THERESA May is being urged to rip up the Trade Union Act and allow fast-track strike votes to win Labour MPs’ support for her Brexit deal. Union bo
THERESA May is being urged to rip up the Trade Union Act and allow fast-track strike votes to win Labour MPs’ support for her Brexit deal.
Union bosses are demanding the Government drop all opposition to the e-balloting of their members – something the Tories have bitterly opposed for three years.
Downing Street is understood to be considering the request, one source said.
It comes as ministers continue to thrash out a workers right package with the TUC and Unite chief Len McCluskey as well as over a dozen of Labour MPs in the bid to win wider support for Theresa May’s Brexit deal.
On Tuesday the PM signalled she was preparing to offer other concessions such as rules on agency workers. These include repealing the so-called Swedish derogation, which allows employers to pay their agency workers less.
Speaking in the Commons she said: “We are committed to enforcing holiday pay for the most vulnerable workers.
“Not just protecting workers’ rights, but extending them.”
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Labour MPs are demanding that as well as protection for workers they also want the Government also cements environmental protections that would ban US meat such as hormone-treated beef.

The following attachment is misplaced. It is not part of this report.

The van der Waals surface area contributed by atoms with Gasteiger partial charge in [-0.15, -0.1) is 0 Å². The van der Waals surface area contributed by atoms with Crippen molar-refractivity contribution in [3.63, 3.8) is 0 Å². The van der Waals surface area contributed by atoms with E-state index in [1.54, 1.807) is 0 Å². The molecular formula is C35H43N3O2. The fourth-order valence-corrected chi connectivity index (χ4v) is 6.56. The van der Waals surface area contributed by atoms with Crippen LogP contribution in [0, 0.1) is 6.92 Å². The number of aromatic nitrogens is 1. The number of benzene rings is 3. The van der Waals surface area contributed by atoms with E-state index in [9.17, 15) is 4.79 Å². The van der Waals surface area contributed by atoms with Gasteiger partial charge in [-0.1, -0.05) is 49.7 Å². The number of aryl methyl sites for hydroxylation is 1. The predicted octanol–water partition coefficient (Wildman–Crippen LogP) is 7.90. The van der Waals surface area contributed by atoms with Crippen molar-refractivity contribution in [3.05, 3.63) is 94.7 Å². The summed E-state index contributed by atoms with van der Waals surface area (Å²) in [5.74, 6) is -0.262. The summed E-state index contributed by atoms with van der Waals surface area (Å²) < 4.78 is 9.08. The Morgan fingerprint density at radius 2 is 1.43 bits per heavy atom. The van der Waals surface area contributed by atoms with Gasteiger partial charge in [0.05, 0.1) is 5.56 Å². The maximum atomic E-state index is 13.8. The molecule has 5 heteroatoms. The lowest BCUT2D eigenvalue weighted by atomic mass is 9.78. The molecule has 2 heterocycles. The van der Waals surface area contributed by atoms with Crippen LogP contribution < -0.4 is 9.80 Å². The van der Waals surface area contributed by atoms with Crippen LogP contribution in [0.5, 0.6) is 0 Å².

The Sun last week revealed the Government had put plans to announce a new Workers Rights Bill on the back burner. It instead hoped to encourage a Labour MP to table an amendment to today’s Brexit motion that it could support.
But the Guardian this morning revealed Labour MPs such as Caroline Flint and Gareth Snell have told them the package had to come in a Bill.
One MP present at talks with the PM on Monday night said an amendment “would not cut the mustard”.
Unions have been demanding the right to perform industrial action ballots electronically for years rather than postal votes.
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E-balloting is already used for internal votes on the Conservative Party.
Facing widespread opposition to the Trade Union Act in 2016, Ministers commissioned a review into the “safety” of e-balloting. But the final decision is still with the Department for Business (BEIS).
Neither No10 nor BEIS would comment today.
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